Israel InformationJewish Holidays

Customs and Rituals During Shavuot

Shavuot is one of the biblically recognized Three Pilgrimage Festivals. It is one of the important Jewish holidays that occurs on the sixth of Sivan of the Hebrew calendar (falling seven weeks after Passover or Pesach at the end of the counting of the Omer), or somewhere between May 15 and June 14 of the Gregorian calendar.

Like many other Jewish festivals, Shavuot began as an agricultural festival that marked the end of spring barley harvest and the beginning of the summer wheat harvest, according to the Sages. During the ancient times, Shavuot was celebrated as a festival among pilgrims, during which the Hebrews presented offerings to the Temple of Jerusalem – the “first fruits” (bikkurim) of their harvest.

Except in big cultural and religious events, most modern-day Israeli Jews can no longer bring agricultural offerings as their ancestors did (and thus there are no particular commandments, or mitzvot, associated with Shavuot). However, they still practice some of the age-old rituals as they embrace the Torah and take inspiration from the traditional Jewish teachings.

Shavuot celebrates the giving of the Torah on Mount Sinai as well as the grain harvest for the summer. Today, the faithful celebrates this festival by attending the synagogue to hear the Ten Commandments, enjoying festive meals that mostly consist of dairy foods, and staying up all night to read the Book of Ruth. But why do the Jews partake in such customs during the Shavuot?

dairy products

Dairy foods

Shavuot is commonly linked to the consumption of milk, butter, yogurt, cheese (check out the types of cheeses in Israel) and other dairy products, as well as the dishes prepared with them.

Regarding dairy products, there are many explanations and theories for them. Among the most popular ones is that when the Jews were receiving the Torah on Mount Sinai, they were pure and innocent like newborns are. Newborn babies need milk to nourish themselves. Thus, during Shavuot, there are lots of dairy foods to enjoy – cheesecakes, cheese and crackers, chocolate milk, yogurts, and many other delectable dairy treats.

For the lactose intolerant, thankfully there are many varieties of vegetarian and vegan alternatives so that they can still celebrate Shavuot with “dairy.”

All-night Torah study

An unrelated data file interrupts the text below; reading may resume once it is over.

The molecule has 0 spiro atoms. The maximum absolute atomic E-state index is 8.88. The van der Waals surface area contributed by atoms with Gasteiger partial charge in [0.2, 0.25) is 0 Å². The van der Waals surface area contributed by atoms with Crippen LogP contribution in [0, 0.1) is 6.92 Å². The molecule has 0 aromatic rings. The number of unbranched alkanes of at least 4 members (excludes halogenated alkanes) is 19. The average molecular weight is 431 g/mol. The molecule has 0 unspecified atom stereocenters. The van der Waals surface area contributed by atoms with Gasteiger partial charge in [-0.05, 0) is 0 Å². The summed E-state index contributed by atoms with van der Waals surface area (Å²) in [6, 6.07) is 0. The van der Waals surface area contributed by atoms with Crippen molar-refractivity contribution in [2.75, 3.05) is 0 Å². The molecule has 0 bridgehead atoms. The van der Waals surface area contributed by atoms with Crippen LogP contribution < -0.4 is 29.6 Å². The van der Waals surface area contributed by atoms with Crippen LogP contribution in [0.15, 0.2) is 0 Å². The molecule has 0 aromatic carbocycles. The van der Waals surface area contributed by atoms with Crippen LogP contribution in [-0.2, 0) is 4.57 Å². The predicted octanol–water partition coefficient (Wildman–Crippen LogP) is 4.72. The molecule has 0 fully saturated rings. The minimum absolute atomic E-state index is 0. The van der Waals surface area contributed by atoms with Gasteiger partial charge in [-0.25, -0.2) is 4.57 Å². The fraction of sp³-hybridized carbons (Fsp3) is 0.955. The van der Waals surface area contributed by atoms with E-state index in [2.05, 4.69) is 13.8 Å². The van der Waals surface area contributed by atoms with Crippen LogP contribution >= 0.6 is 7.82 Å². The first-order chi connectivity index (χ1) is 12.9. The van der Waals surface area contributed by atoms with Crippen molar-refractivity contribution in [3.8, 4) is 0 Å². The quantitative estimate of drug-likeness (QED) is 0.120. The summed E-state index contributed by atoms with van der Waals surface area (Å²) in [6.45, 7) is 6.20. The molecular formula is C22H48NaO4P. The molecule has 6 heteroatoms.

Devout Jews stay up all night to learn the Torah because the day that it was supposed to be given, the ancient Israelites retired early to be well-rested for the important day ahead, so they would accidentally oversleep.

But today’s Israeli Jews are making up for the mistakes of their ancestors and are looking forward to stay up late to learn the Torah. Several neighborhoods and communities will go out to stage “learnathons” that go on until sunrise, and then recite morning prayers together.

The Book of Ruth

In the Book of Ruth, Ruth was a Moabite woman who became a Jew following the death of her husband. She remained with her mother-in-law Naomi. Later, she married Boaz and became the ancestor of King David, of whom the Messiah would become a descendant.

Ruth is probably the most famous convert in Jewish history. Her story is quite relatable to the Jewish people, who wanted to be given the Torah and become servants of God, who they refer to as “HaShem”.

So why is the Book of Ruth read on Shavuot? Here are the following reasons:

  • King David, Ruth’s descendant, was born and died on Shavuot;
  • Shavuot is the time of harvest, and the key events that happen in the Book of Ruth occur at harvest time;
  • The numerical value – or gematria – of Ruth is 606, which is also the number of the commandments given at Mount Sinai, aside from the Seven Laws of Noah already given, totaling it to 613;
  • Shavuot is traditionally considered as the day of the giving of the Torah – the entry of all Jews into the covenant of the Torah is a major theme of the day. Ruth’s conversion to Judaism and eventual entry to that covenant is told in the book;
  • Hesed, or loving-kindness, is the central theme of the book and a major theme of the Torah.

Although some of you may not have heard of Shavuot or celebrated it yet, this year is a great time to start. Don’t forget to bring home a cheesecake from your favorite bakery (or bake your own), dress in your best clothes for the synagogue, and be ready for some fascinating and eye-opening Torah learning. Remember to take a cup of coffee – you’re going to need it!

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